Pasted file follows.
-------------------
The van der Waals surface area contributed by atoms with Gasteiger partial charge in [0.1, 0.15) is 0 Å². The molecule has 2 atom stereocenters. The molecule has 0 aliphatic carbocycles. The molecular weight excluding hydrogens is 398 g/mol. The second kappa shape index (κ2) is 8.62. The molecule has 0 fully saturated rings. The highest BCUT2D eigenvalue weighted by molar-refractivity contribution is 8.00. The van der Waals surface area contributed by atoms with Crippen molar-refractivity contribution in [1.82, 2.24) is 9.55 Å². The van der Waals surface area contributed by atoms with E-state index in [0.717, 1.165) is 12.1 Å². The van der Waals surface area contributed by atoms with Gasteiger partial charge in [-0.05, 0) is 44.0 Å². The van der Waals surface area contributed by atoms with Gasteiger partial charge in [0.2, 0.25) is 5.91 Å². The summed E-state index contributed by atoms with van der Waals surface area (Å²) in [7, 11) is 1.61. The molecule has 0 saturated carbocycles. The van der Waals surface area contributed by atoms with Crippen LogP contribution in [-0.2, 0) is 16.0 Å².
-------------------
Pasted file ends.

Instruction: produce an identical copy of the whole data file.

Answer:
The van der Waals surface area contributed by atoms with Gasteiger partial charge in [0.1, 0.15) is 0 Å². The molecule has 2 atom stereocenters. The molecule has 0 aliphatic carbocycles. The molecular weight excluding hydrogens is 398 g/mol. The second kappa shape index (κ2) is 8.62. The molecule has 0 fully saturated rings. The highest BCUT2D eigenvalue weighted by molar-refractivity contribution is 8.00. The van der Waals surface area contributed by atoms with Crippen molar-refractivity contribution in [1.82, 2.24) is 9.55 Å². The van der Waals surface area contributed by atoms with E-state index in [0.717, 1.165) is 12.1 Å². The van der Waals surface area contributed by atoms with Gasteiger partial charge in [-0.05, 0) is 44.0 Å². The van der Waals surface area contributed by atoms with Gasteiger partial charge in [0.2, 0.25) is 5.91 Å². The summed E-state index contributed by atoms with van der Waals surface area (Å²) in [7, 11) is 1.61. The molecule has 0 saturated carbocycles. The van der Waals surface area contributed by atoms with Crippen LogP contribution in [-0.2, 0) is 16.0 Å².